Perhaps at no time in America's history has the open expression of ideas and feelings been so imperative to the well being of the individual and, collectively, the world. Expression is so often inhibited or outright restricted by the dominant culture that most feel as though they don't have a voice that matters or that can affect anything of any consequence. Furthermore, there are precariously few vehicles of expression for those daring enough to present anything extraordinary or remotely contrary to popular culture.
It is in light of this reality that Skinlab offer their fight songs in support of the voiceless: reVoltingRoom. The culmination of three years worth of writing, recording and touring, reVoltingRoom is not only Skinlab's heaviest record, but also their most mature and focused offering yet.
Shortly after their formation in 1995, Skinlab recorded Bound, Gagged And Blindfolded, an album Terrorizer magazine described as "one of the most crushing debuts." Bound, Gagged And Blindfolded took the metal world by storm, beaming with a sound that was described by some as a dark, ominous hybrid of Machine Head and Neurosis, but with a style and intensity that transcended comparison. The Eyesore EP followed shortly thereafter, featuring the songwriting debuts of new guitarists Snake (formerly of Skrew) and Scott Sergeant, who were welcome additions after the departure of original guitarists Mike Roberts and Gary Wendt.
In 1999, Skinlab and producer Andy Sneap returned to the studio to record Disembody: The New Flesh. The album established Skinlab as a bludgeoning unit, as intelligent as they were sonically heavy - a band only beginning to discover their collective creativity. Pummeling rhythms, crafty passages and arrangements, and an overall droning aura lead listeners from one sonic dimension to the next.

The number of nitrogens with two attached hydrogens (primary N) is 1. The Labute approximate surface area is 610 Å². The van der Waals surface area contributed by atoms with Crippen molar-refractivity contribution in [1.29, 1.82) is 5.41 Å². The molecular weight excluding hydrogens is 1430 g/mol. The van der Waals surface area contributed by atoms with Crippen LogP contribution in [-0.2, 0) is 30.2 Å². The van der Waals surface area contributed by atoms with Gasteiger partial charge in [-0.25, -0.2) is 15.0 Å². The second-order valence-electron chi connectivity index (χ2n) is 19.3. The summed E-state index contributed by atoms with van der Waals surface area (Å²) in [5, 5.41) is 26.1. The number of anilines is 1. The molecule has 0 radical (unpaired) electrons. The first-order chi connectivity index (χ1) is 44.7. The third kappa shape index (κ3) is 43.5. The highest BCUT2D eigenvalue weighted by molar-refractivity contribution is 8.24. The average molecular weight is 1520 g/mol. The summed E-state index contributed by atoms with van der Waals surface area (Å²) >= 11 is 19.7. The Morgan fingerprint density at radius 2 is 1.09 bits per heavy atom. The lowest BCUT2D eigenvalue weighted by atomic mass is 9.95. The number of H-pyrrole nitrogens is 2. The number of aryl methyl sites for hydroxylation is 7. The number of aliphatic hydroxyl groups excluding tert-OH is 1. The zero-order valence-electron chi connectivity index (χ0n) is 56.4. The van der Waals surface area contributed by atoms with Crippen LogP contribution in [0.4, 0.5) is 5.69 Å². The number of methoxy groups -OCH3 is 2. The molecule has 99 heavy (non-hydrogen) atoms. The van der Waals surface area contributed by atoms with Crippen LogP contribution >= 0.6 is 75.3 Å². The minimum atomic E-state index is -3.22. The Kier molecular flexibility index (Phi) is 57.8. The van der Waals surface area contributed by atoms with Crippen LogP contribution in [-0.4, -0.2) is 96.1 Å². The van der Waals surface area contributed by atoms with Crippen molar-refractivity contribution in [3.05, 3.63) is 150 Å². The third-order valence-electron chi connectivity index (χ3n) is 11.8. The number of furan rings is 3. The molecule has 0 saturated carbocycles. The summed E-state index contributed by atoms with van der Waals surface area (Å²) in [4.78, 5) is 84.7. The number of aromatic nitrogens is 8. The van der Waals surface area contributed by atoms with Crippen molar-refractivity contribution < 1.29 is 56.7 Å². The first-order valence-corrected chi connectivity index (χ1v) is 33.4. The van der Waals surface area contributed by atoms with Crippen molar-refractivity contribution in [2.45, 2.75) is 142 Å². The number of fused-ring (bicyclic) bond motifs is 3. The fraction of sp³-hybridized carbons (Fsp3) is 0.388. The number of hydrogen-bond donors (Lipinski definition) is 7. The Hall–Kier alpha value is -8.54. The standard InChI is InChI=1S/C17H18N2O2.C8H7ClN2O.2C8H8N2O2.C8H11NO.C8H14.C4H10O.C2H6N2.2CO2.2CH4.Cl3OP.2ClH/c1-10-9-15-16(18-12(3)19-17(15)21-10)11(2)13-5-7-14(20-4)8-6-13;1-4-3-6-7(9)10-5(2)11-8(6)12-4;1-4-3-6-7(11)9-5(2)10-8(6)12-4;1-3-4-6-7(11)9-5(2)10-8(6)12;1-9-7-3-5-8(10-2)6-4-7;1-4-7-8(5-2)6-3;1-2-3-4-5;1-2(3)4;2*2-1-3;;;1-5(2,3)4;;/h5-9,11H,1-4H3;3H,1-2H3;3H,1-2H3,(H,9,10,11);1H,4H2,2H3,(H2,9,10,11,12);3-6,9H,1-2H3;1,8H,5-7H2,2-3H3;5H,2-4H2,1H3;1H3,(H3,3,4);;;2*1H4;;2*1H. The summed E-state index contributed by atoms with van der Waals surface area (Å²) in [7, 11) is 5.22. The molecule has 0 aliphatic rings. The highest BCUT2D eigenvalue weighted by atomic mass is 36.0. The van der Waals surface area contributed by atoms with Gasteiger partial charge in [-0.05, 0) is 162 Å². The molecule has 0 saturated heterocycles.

Shortly before the band entered the studio to record reVoltingRoom, Sergeant departed the band and was quickly replaced by Glen Telford, formerly of Los Angeles' Wired Shut. The new line-up cemented and stronger than ever, Skinlab hit Hyde Street Studios in San Francisco and Trident Studios in Oakland with producer Steve Evetts (Sepultura, Hatebreed, Snapcase). A few months later, longtime associate Andy Sneap (Machine Head, Napalm Death, Earth Crisis) mixed the album, to create what Esquivel describes as "the most important record of our lives."
One of the genre's true road warriors, Skinlab has toured alongside some of the most respected metal bands, past or present, including Coal Chamber, Machine Head, Kittie, (hed)p.e., and Earth Crisis.
Through years of touring and releasing records, Skinlab have been on a quest to express themselves through music, which in turn has established a forum through which the band can communicate with kids across the world. While music, in theory, serves as an apparatus to open a dialogue, Skinlab sought to make this dialogue more tangible, so they opened "the reVolting Hotline," a toll-free number through which callers could express themselves. All forms of expression were encouraged: rants, raves, spells, diatribes, jeremiads, social commentary, curses and invocations of Armageddon. Skinlab selected their favorite screams, whispers, joyous releases of exaltation, and heart-wrenching cries of futility and discontent to be included as audio tracks on reVoltingRoom.
It goes without saying that the revolution of expression doesn't begin or end with a band or an album. Expression comes in many shapes, from the political to the personal, on levels both micro- and macro-, and in all forms of media from written, to spoken, to painted and beyond. reVoltingRoom is merely the collective sonic expression of a single quartet, but it is the primary application of the principles the album so vociferously promotes. The revolution must start sometime, somewhere and somehow.
Open your eyes, ears and mouth - Let the revolution begin.